Biosecurity and Trade

Biosecurity is a strategic and integrated approach to analyzing and managing relevant risks to human, animal and plant life and health and associated risks to the environment. Interest in biosecurity has risen considerably over the last decade in parallel with increasing trade in food, plant and animal products, more international travel, new outbreaks of transboundary disease affecting animals, plants and people, heightened awareness of biological diversity and greater attention to the environment and the impact of agriculture on environmental sustainability.

Pacific Island Countries and Territories (PICTSs) need to position themselves to take advantage of trading opportunities, while protecting their natural resource base from potential risks.
B053 - ECHINOCOCCOSIS-HYDATIDOSIS
Friday, 29 January 2010 10:18
Nature of the disease
Hydatid disease (echinococcosis) is a parasitic infection caused by tapeworms Echinococcus spp., 4 species have been associated with echiniococcosis. The disease in intermediate hosts is caused by hydatid cysts growing in the body. Hydatidosis is a severe zoonosis.
Classification
OIE List B disease
Susceptible species
The definitive hosts are dogs, wild dogs and foxes. Sheep, pigs, goats and some macropods can be intermediate hosts.

Humans and cattle can be infected, but do not cause infection in the definitive host.

For Echinococcus granulosusn, the dog–sheep cycle is the most important cycle of infection.

For Echinococcus multilocularis, the fox-rodent cycle is the most important.

For Echinococcus oligarthrus, the wild felids-large rodent cycle is the most important.

For Echinococcus vogeli, the bush dogs-large rodent cycle is the most important.

Distribution
E. granulosus is widely distributed and is found in most of the important sheep and goat rearing regions of the world. It occurs in Africa, North and South America, Europe, the Middle East and Asia. In the Pacific, hydatids occurs in Australia and New Zealand where it has not been recorded since 2000.

E. multilocularis seems to be only found in cold countries; E. oligarthrus and E. vogeli are only found in Central and South America.

Clinical signs (E. granulosus)
Most dogs with hydatids show no signs of infection. If a large number of tapeworms are present in a dog, diarrhoea may be seen, but this is uncommon.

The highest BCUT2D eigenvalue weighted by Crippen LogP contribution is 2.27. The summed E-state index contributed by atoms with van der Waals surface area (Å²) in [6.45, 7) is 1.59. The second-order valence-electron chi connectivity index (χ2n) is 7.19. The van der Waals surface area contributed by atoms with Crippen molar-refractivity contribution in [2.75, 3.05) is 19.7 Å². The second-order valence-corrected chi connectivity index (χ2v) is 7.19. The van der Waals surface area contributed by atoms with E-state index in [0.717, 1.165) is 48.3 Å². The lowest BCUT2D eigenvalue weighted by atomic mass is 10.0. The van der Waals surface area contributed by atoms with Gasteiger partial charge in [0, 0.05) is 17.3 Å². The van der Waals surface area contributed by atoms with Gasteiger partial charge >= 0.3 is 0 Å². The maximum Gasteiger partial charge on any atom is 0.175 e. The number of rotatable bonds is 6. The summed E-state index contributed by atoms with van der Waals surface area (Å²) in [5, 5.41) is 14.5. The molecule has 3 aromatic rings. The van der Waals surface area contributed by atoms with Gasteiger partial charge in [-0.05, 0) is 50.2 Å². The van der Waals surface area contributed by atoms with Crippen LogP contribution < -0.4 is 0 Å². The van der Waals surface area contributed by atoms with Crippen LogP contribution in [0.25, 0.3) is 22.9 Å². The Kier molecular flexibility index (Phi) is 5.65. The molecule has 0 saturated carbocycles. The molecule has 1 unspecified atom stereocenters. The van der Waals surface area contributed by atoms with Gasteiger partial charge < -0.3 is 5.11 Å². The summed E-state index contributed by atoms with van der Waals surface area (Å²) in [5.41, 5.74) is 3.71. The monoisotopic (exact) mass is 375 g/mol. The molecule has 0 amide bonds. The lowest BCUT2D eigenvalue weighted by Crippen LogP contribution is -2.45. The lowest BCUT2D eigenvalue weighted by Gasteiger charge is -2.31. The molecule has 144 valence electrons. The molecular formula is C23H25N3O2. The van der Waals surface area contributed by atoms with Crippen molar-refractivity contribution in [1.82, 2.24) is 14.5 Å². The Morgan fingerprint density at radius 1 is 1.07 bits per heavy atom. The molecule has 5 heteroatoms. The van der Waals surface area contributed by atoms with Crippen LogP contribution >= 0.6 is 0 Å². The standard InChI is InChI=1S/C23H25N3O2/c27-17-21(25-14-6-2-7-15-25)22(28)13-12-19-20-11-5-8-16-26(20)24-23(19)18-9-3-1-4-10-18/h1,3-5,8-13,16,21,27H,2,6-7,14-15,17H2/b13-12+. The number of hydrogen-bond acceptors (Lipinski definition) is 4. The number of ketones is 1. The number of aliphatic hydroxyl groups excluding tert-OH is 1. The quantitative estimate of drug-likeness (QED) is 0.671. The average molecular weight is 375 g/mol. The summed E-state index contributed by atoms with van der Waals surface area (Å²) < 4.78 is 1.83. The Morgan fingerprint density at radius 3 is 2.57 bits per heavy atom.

Clinical signs are also not obvious in sheep and the disease is rarely diagnosed before slaughter. Sometimes, depending on the localisation of the cysts, the following signs can be seen:

  • Bronchopneumonia,
  • Hepatic disorders leading to ascites and jaundice,
  • Heart failure,
  • Slow growing, weakness and lameness.

In humans, hydatid cysts can establish in the brain, kidneys, bone, liver and other tissues. The disease is caused by hydatid cysts growing in the body. Clinical signs can take months to years to develop and become more apparent as the cysts grow. As the cysts increase in size they can cause the body to become distended. When the cysts grow in vital organs, they may disrupt the function and lead to signs of disorders related to disruption of the organ functions. The most serious development is when the cyst ruptures and causes an anaphylactic reaction, which may be fatal.

Post-mortem findings (E. granulosus)
There is little to be seen in dogs, since the adult tapeworms attached to the dog’s small intestine are only 6 mm long.

In intermediate hosts, the characteristic lesions are fluid filled cysts. These grow slowly but may eventually reach the size of a football or larger. Most cysts are found in the lungs and the liver. Other sites are the brain, kidneys, heart, omentum, spleen and bone.

In Equids cysts are almost exclusively found in the liver.

Differential diagnosis (E. granulosus)
Other tapeworms with ruminant intermediate hosts include: